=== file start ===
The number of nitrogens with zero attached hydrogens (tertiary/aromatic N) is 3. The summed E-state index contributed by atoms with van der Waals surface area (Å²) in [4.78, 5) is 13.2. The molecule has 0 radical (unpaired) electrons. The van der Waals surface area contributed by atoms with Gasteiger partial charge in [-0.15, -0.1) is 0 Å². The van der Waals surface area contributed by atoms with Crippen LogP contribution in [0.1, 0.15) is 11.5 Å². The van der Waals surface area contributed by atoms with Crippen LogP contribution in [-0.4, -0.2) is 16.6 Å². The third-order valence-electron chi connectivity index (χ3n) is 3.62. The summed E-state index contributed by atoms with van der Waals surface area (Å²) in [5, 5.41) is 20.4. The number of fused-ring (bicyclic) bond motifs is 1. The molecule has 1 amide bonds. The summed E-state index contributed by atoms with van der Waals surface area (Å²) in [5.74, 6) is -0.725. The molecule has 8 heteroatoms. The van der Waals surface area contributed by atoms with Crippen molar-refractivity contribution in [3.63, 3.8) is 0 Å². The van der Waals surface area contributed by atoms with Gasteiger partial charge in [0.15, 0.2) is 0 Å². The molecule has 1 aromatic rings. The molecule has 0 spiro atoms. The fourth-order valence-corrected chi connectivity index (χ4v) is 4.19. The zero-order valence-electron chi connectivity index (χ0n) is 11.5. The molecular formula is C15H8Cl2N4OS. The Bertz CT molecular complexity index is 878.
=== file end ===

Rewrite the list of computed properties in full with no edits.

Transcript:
The number of nitrogens with zero attached hydrogens (tertiary/aromatic N) is 3. The summed E-state index contributed by atoms with van der Waals surface area (Å²) in [4.78, 5) is 13.2. The molecule has 0 radical (unpaired) electrons. The van der Waals surface area contributed by atoms with Gasteiger partial charge in [-0.15, -0.1) is 0 Å². The van der Waals surface area contributed by atoms with Crippen LogP contribution in [0.1, 0.15) is 11.5 Å². The van der Waals surface area contributed by atoms with Crippen LogP contribution in [-0.4, -0.2) is 16.6 Å². The third-order valence-electron chi connectivity index (χ3n) is 3.62. The summed E-state index contributed by atoms with van der Waals surface area (Å²) in [5, 5.41) is 20.4. The number of fused-ring (bicyclic) bond motifs is 1. The molecule has 1 amide bonds. The summed E-state index contributed by atoms with van der Waals surface area (Å²) in [5.74, 6) is -0.725. The molecule has 8 heteroatoms. The van der Waals surface area contributed by atoms with Crippen molar-refractivity contribution in [3.63, 3.8) is 0 Å². The van der Waals surface area contributed by atoms with Gasteiger partial charge in [0.15, 0.2) is 0 Å². The molecule has 1 aromatic rings. The molecule has 0 spiro atoms. The fourth-order valence-corrected chi connectivity index (χ4v) is 4.19. The zero-order valence-electron chi connectivity index (χ0n) is 11.5. The molecular formula is C15H8Cl2N4OS. The Bertz CT molecular complexity index is 878.